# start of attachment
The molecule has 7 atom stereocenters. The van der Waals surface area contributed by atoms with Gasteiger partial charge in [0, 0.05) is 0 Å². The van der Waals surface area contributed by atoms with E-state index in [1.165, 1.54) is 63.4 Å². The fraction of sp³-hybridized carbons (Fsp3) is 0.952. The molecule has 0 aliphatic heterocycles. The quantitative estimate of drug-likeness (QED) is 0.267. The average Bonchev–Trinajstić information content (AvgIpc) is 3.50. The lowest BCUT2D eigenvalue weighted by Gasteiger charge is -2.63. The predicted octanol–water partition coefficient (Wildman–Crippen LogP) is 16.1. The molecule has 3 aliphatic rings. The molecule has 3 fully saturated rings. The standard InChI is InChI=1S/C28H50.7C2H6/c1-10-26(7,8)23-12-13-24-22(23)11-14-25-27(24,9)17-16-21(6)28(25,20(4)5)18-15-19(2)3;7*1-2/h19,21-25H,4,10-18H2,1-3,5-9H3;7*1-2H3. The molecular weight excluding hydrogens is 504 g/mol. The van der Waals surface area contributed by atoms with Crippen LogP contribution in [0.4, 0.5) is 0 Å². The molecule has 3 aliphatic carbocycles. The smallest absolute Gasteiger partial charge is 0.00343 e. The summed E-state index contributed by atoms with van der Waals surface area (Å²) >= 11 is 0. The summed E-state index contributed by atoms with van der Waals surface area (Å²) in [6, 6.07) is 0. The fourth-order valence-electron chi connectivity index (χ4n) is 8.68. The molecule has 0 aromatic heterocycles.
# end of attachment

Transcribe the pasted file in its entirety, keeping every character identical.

The molecule has 7 atom stereocenters. The van der Waals surface area contributed by atoms with Gasteiger partial charge in [0, 0.05) is 0 Å². The van der Waals surface area contributed by atoms with E-state index in [1.165, 1.54) is 63.4 Å². The fraction of sp³-hybridized carbons (Fsp3) is 0.952. The molecule has 0 aliphatic heterocycles. The quantitative estimate of drug-likeness (QED) is 0.267. The average Bonchev–Trinajstić information content (AvgIpc) is 3.50. The lowest BCUT2D eigenvalue weighted by Gasteiger charge is -2.63. The predicted octanol–water partition coefficient (Wildman–Crippen LogP) is 16.1. The molecule has 3 aliphatic rings. The molecule has 3 fully saturated rings. The standard InChI is InChI=1S/C28H50.7C2H6/c1-10-26(7,8)23-12-13-24-22(23)11-14-25-27(24,9)17-16-21(6)28(25,20(4)5)18-15-19(2)3;7*1-2/h19,21-25H,4,10-18H2,1-3,5-9H3;7*1-2H3. The molecular weight excluding hydrogens is 504 g/mol. The van der Waals surface area contributed by atoms with Crippen LogP contribution in [0.4, 0.5) is 0 Å². The molecule has 3 aliphatic carbocycles. The smallest absolute Gasteiger partial charge is 0.00343 e. The summed E-state index contributed by atoms with van der Waals surface area (Å²) >= 11 is 0. The summed E-state index contributed by atoms with van der Waals surface area (Å²) in [6, 6.07) is 0. The fourth-order valence-electron chi connectivity index (χ4n) is 8.68. The molecule has 0 aromatic heterocycles.